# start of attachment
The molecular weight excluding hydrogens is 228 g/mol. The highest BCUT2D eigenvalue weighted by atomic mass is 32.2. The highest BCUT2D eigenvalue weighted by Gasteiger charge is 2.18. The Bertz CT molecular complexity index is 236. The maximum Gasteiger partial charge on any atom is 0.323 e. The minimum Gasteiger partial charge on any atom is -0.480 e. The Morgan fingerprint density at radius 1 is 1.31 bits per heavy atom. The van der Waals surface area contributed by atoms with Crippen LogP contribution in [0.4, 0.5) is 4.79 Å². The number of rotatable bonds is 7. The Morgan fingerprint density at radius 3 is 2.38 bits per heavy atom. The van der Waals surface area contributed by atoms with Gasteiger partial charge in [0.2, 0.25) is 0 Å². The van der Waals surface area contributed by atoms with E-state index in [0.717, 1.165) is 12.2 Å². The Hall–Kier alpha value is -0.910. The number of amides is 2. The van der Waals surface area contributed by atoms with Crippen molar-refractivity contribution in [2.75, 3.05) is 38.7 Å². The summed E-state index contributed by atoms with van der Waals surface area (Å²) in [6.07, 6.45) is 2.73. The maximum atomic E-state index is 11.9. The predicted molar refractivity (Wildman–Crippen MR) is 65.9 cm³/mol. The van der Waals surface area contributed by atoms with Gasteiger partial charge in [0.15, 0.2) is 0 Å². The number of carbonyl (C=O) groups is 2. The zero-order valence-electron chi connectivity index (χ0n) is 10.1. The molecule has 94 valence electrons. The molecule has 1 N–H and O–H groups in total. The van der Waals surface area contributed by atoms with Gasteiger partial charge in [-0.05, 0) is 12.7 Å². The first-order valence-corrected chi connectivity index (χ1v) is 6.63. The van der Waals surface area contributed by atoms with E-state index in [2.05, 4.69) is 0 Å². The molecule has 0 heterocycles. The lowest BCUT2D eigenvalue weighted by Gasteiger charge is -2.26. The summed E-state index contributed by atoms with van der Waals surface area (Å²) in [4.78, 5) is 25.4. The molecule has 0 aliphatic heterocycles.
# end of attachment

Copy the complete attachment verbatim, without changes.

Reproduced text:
The molecular weight excluding hydrogens is 228 g/mol. The highest BCUT2D eigenvalue weighted by atomic mass is 32.2. The highest BCUT2D eigenvalue weighted by Gasteiger charge is 2.18. The Bertz CT molecular complexity index is 236. The maximum Gasteiger partial charge on any atom is 0.323 e. The minimum Gasteiger partial charge on any atom is -0.480 e. The Morgan fingerprint density at radius 1 is 1.31 bits per heavy atom. The van der Waals surface area contributed by atoms with Crippen LogP contribution in [0.4, 0.5) is 4.79 Å². The number of rotatable bonds is 7. The Morgan fingerprint density at radius 3 is 2.38 bits per heavy atom. The van der Waals surface area contributed by atoms with Gasteiger partial charge in [0.2, 0.25) is 0 Å². The van der Waals surface area contributed by atoms with E-state index in [0.717, 1.165) is 12.2 Å². The Hall–Kier alpha value is -0.910. The number of amides is 2. The van der Waals surface area contributed by atoms with Crippen molar-refractivity contribution in [2.75, 3.05) is 38.7 Å². The summed E-state index contributed by atoms with van der Waals surface area (Å²) in [6.07, 6.45) is 2.73. The maximum atomic E-state index is 11.9. The predicted molar refractivity (Wildman–Crippen MR) is 65.9 cm³/mol. The van der Waals surface area contributed by atoms with Gasteiger partial charge in [0.15, 0.2) is 0 Å². The number of carbonyl (C=O) groups is 2. The zero-order valence-electron chi connectivity index (χ0n) is 10.1. The molecule has 94 valence electrons. The molecule has 1 N–H and O–H groups in total. The van der Waals surface area contributed by atoms with Gasteiger partial charge in [-0.05, 0) is 12.7 Å². The first-order valence-corrected chi connectivity index (χ1v) is 6.63. The van der Waals surface area contributed by atoms with E-state index in [2.05, 4.69) is 0 Å². The molecule has 0 heterocycles. The lowest BCUT2D eigenvalue weighted by Gasteiger charge is -2.26. The summed E-state index contributed by atoms with van der Waals surface area (Å²) in [4.78, 5) is 25.4. The molecule has 0 aliphatic heterocycles.